Inside the New Suicide Hotline Set to Launch This Summer


Everyone knows to dial 911 in case of emergency.  Soon, people experiencing a mental health crisis and are at risk of suicide will be able to dial 988 and get connected to a behavioral health counselor.  With the number of Americans reporting signs of anxiety and depression at an all-time higha new pathway for mental health care couldn’t come sooner.  However, concerns over the ability for states to respond to 988 calls and a lack of public awareness means the success of the new suicide hotline number isn’t guaranteed.

Background: The National Suicide Hotline Prevention Act established 988 as a universal telephone number for a national suicide prevention crisis hotline in October 2020.   Since states are tasked with fielding 988 calls, the law gives states the authority to impose and collect fees to operate 988 services.

988 isn’t the first attempt at a national suicide hotline.  First launched in 2004, the National Suicide Prevention Lifeline (800-273-8255) is a 24/7 service that connects callers experiencing a suicidal crisis to one of 160 crisis centers to receive immediate counseling and referrals to behavioral health professionals.  The Lifeline is still active – more than 2.1 million callers dialed 800-273-8255 in 2020, and the Lifeline will continue to remain in effect alongside 988.  However, there are several reasons why 988 is needed as an additional pathway for crisis intervention.

First, the demand for mental health services is greater than ever.  Cases of anxiety and depression have skyrocketed during the pandemic, and suicide deaths in the US totaled more than 46,000 in 2020, justifying the need for more resources.

Furthermore, the Lifeline was not adequately handling higher call volume spurred by the pandemic.   In 2021, callers abandoned about 17% of calls to the Lifeline before they received help due to extended wait times; additionally, 41% of text messages and 73% of online chats were also abandoned.  How well the Lifeline addressed higher call volume also varied by state.  In 2020, the state of Washington answered 74% of its calls, while Wyoming only answered 16% of its calls.

Finally, 988 is a simple number that’s easy to remember – just like 911.  Having more people remember and dial 988 would allow more opportunities to connect people experiencing a mental health crisis with the care they need.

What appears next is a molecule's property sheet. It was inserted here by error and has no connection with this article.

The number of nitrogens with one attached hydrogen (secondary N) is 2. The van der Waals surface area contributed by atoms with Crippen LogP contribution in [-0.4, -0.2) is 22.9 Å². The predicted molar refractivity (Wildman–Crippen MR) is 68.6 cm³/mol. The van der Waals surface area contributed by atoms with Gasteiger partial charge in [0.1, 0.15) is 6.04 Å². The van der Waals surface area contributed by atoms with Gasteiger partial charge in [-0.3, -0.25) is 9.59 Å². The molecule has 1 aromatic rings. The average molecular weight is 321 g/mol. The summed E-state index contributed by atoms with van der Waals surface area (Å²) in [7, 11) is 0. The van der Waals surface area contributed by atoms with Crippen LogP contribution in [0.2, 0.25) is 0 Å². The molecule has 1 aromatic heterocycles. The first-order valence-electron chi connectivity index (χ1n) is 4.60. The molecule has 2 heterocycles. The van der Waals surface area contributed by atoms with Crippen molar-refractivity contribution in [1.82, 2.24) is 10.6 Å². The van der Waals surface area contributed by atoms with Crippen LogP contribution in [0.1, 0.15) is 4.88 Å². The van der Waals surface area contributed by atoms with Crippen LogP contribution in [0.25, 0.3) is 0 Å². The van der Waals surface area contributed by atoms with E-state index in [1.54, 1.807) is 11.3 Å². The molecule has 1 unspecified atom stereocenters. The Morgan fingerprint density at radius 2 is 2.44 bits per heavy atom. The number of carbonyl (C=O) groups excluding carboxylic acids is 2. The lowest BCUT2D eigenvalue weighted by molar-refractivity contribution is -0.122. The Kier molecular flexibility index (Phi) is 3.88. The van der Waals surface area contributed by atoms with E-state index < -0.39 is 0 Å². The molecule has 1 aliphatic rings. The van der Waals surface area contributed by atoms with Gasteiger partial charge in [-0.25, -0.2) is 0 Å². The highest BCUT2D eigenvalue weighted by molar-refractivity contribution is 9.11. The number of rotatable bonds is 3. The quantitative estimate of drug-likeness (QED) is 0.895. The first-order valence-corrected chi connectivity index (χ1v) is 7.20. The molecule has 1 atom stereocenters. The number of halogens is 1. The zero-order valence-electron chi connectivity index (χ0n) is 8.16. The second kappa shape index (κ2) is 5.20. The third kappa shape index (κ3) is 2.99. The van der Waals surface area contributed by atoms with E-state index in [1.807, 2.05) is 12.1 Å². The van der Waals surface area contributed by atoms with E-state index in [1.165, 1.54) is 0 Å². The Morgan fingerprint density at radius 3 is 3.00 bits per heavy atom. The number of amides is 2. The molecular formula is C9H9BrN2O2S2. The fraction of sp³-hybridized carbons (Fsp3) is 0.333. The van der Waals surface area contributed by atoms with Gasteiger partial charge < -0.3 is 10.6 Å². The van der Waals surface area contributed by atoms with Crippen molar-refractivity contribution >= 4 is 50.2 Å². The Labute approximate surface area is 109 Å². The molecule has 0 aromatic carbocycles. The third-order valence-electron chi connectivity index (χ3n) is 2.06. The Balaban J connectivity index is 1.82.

988 is set to go live on July 16, 2022, and while the federal government won’t be operating the new hotline, agencies have been working to make sure states have the resources they need to start taking incoming calls on day one.  In December 2021, the Substance Abuse and Mental Health Services Administration (SAMHSA) announced $282 million to grants to support 988 efforts, including $177 million to strengthen and expand the existing Lifeline network operations (including a network for Spanish speakers) and $105 million to build up staffing in states’ local crisis call centers.  In April 2022, SAMHSA doled out another nearly $105 million in grants to help states shore up their telephone infrastructure ahead of 988’s launch.

Despite hundreds of millions of dollars in federal assistance, states still may not have enough money to start fielding 988 calls once mid-July hits.  SAMHSA estimates that 988 could receive over 7.6 million calls in its first year, requiring $560 million in funding each year – which exceeds the amount of funding provided by federal agencies thus far.  While states do have the authority to fund hotline operations by imposing fees, only four states (Virginia, Nevada, Washington and Colorado) have passed legislation to do this, and many other states have been reluctant to impose fees on consumers amid widespread inflation.

On top of this, most people don’t even know about 988.  Public education on 988 has so far relied on states, which have done little to raise awareness.  A poll by the Trevor Project in April 2022 found that 69% of respondents were unaware of the forthcoming suicide hotline.

988 has great potential to provide people undergoing a mental health crisis to get the care they need.  But without enough money and clear communication, there’s a chance the new hotline might not live up to its expectations and otherwise preventable deaths by suicide could still continue to occur.

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